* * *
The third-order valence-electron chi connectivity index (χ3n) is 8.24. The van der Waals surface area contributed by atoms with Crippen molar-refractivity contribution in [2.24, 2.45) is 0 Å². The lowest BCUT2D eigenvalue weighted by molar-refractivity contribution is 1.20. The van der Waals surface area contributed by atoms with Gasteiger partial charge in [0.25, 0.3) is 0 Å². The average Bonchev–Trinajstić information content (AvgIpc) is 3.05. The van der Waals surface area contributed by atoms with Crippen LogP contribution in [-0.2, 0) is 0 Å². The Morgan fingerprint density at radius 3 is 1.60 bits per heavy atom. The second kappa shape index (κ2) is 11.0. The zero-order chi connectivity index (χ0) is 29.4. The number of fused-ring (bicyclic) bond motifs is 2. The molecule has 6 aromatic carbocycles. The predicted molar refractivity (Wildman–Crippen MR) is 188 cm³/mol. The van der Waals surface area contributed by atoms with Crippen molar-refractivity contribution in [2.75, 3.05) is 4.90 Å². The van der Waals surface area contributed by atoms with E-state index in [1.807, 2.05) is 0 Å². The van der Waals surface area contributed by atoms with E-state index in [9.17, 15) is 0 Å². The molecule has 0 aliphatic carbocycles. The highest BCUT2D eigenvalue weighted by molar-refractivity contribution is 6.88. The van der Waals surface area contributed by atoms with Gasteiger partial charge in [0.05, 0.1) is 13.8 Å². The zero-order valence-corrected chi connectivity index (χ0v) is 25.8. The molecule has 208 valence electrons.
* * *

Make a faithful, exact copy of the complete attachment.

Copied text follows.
The third-order valence-electron chi connectivity index (χ3n) is 8.24. The van der Waals surface area contributed by atoms with Crippen molar-refractivity contribution in [2.24, 2.45) is 0 Å². The lowest BCUT2D eigenvalue weighted by molar-refractivity contribution is 1.20. The van der Waals surface area contributed by atoms with Gasteiger partial charge in [0.25, 0.3) is 0 Å². The average Bonchev–Trinajstić information content (AvgIpc) is 3.05. The van der Waals surface area contributed by atoms with Crippen LogP contribution in [-0.2, 0) is 0 Å². The Morgan fingerprint density at radius 3 is 1.60 bits per heavy atom. The second kappa shape index (κ2) is 11.0. The zero-order chi connectivity index (χ0) is 29.4. The number of fused-ring (bicyclic) bond motifs is 2. The molecule has 6 aromatic carbocycles. The predicted molar refractivity (Wildman–Crippen MR) is 188 cm³/mol. The van der Waals surface area contributed by atoms with Crippen molar-refractivity contribution in [2.75, 3.05) is 4.90 Å². The van der Waals surface area contributed by atoms with E-state index in [1.807, 2.05) is 0 Å². The van der Waals surface area contributed by atoms with E-state index in [9.17, 15) is 0 Å². The molecule has 0 aliphatic carbocycles. The highest BCUT2D eigenvalue weighted by molar-refractivity contribution is 6.88. The van der Waals surface area contributed by atoms with Gasteiger partial charge in [0.05, 0.1) is 13.8 Å². The zero-order valence-corrected chi connectivity index (χ0v) is 25.8. The molecule has 208 valence electrons.